2. Apply the tool to the bottom line.
Whatever your SaaS does, apply it to a business’s bottom line — revenue.
The person who’s going to eventually pull the trigger on your product and approve the funds for purchase is not messing around. He or she wants ROI, nothing less. If you can’t connect your SaaS tool to brass tacks, you’re going to lose.
One of the easy-to-overlook things you need to understand is who is going to make the decision to buy?
If you want to sell the customer on benefits, you need to know what drives the customer. Who approves the funds, signs on the dotted line, and actually fills out the credit card information?
Whoever it is, that’s who you need to focus on in your content efforts. Sell your benefits to that person.
Here’s an example from IBM. This landing page is bare-bones simple, but it communicates the idea I’m trying to focus on.
Their top headline declares what it is (SaaS analytics), the sub headline declares what it does — “faster ROI.” The key man who is going to “download the analyst report” (not a good CTA, by the way), cares about ROI.
Your bottom-line focus may need to come in alternative ways. For example, the idea of “revenue” might be too generic. Instead, you can nail it with softer methods. A good approach is Freshdesk, whose system “allows you to promise, deliver and wow.”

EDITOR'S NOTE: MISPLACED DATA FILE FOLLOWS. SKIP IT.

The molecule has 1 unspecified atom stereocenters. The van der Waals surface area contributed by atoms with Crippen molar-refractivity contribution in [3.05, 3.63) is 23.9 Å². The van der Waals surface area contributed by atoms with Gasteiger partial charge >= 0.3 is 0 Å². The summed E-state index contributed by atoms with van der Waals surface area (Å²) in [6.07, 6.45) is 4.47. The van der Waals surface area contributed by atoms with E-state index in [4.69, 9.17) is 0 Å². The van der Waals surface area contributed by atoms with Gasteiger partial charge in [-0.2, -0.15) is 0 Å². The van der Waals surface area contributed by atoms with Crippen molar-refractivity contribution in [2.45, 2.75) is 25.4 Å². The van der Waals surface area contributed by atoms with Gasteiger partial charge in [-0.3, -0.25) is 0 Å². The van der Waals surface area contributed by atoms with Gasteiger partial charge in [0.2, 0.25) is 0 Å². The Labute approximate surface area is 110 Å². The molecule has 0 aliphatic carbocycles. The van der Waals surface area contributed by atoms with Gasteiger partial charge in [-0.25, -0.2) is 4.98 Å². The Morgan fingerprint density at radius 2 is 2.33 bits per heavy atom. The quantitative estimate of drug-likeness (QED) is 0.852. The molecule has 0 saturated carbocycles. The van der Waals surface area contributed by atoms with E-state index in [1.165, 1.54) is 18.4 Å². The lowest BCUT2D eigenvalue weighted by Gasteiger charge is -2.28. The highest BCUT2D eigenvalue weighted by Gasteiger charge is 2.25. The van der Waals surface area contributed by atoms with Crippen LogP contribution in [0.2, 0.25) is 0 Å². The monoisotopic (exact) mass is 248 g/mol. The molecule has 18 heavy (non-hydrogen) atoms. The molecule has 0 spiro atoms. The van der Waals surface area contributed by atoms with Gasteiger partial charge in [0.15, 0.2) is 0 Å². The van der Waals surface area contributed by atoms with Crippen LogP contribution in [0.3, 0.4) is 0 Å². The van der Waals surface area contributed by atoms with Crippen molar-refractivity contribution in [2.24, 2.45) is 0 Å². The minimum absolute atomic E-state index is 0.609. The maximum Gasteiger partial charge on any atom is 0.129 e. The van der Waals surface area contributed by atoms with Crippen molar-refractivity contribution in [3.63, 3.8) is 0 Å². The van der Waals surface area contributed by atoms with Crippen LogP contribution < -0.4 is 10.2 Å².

Even terms like “solve” and “inform” can be revenue-related, especially when they are coupled with nice images.
Issues like “tickets” and “uptime” translate directly into revenue lost or gained for people in some jobs. If that’s your target persona, and that’s the revenue-based benefit of your SaaS, then go for it.
Rise up from the technical weeds, and show how your software can change revenue, change an industry, change a life, change the world.
3. Unleash massive amounts of content.
It’s crucial that you use content to market your product. Let me tell you a genius way to leverage massive amounts of content to do just that.
The more high quality content you can publish, the better your brand reputation. Plus, you’ll gain torrents of high-value organic traffic.
But what kind of content? And who produces all this content?
Create content that solves industry problems.
Don’t just create content around your specific little B2B SaaS. Instead, create content that deals with issues in your entire niche.
Let me share a couple examples.
CrazyEgg is a SaaS that I’m familiar with. The software itself is a heatmap, showing how users click and scroll through a website. That’s it.
But the content side of CrazyEgg is huge. The blog has content about split testing, conversion rate optimization, marketing, social media, web design, and more. It’s a blog for marketers.